13. Ivan says:

    Does that take care of the scanner and make its output available to guests on the LAN running diverse OS?

    Yes. Without having to manually set up and configure an anonymous FTP account, which needles to say, is a security risk.

  14. JairJy wrote, “1)Connect the printer. If the printer can’t be connected but it is on the same network: Open Devices and Printers (is on the Start Menu) and click the “Add Printer” button. Select “Add a network, wireless or bluetoth printer” and select the printer on the list.”

    Does that take care of the scanner and make its output available to guests on the LAN running diverse OS?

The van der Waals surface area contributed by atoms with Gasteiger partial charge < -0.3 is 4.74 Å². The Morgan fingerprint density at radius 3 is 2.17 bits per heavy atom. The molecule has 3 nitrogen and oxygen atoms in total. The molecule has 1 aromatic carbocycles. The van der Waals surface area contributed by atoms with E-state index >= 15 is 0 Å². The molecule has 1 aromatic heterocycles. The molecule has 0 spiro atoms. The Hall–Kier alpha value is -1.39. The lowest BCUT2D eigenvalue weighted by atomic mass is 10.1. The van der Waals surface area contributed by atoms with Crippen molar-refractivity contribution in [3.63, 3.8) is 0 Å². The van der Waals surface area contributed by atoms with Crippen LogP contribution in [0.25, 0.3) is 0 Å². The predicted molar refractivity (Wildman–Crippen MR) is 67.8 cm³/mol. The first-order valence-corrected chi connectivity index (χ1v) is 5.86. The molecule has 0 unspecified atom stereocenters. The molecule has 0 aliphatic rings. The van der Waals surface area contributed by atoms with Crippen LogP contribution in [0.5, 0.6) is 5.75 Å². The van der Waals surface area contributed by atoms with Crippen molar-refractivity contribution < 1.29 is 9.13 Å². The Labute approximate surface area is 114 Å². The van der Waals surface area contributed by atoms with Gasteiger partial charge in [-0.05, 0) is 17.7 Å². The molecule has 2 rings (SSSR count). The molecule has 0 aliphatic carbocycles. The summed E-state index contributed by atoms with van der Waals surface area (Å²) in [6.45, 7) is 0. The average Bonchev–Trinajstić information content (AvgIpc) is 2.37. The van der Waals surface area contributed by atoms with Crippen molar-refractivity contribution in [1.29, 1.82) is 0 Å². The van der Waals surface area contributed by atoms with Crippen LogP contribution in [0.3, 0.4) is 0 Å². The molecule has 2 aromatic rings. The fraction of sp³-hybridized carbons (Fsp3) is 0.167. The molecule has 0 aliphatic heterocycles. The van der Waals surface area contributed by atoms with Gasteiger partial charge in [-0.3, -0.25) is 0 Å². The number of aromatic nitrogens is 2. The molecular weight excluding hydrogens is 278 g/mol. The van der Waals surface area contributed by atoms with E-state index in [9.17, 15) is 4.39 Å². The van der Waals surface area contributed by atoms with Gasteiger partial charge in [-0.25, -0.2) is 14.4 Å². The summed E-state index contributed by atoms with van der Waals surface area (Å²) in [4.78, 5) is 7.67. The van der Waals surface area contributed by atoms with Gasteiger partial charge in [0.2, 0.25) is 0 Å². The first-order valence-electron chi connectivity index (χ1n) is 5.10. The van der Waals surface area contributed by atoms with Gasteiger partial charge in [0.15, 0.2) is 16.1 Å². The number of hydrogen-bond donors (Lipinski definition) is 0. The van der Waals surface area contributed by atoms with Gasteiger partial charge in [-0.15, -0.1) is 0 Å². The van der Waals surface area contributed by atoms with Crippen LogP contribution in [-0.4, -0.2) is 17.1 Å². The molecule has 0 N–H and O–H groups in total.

15. Viktor wrote, “Xerox’s fault for not supporting your niche OS abomination.”

    Hmmm. The thing was printing on Day One with the installation of a driver provided by Xerox.

    Scanning was also provided on Day One for folks with an ftp server which takes seconds to set up on Debian GNU/Linux. So, Xerox supports GNU/Linux quite well. Does XP or “7” provide such facilities? I think not but Google does give “the ten-step programme” for setting up FTP on an XP machine. “TEN STEPS“!!! and that’s still: “Note that by default, these files are read-only and public. Public meaning that anyone who knows the IP address may download copies from it.” I would have had to use SMB/CIFS with that other OS and “the little woman” would not likely have been very proficient setting that up. This way we have an open standard that will work for every client machine in the house and every client machine brought in by visitors. They can all do ftp but M$ has messed up SMB/CIFS so badly that it is likely every machine would have to be configured. The visitors can use their web browsers to ftp :// herpc /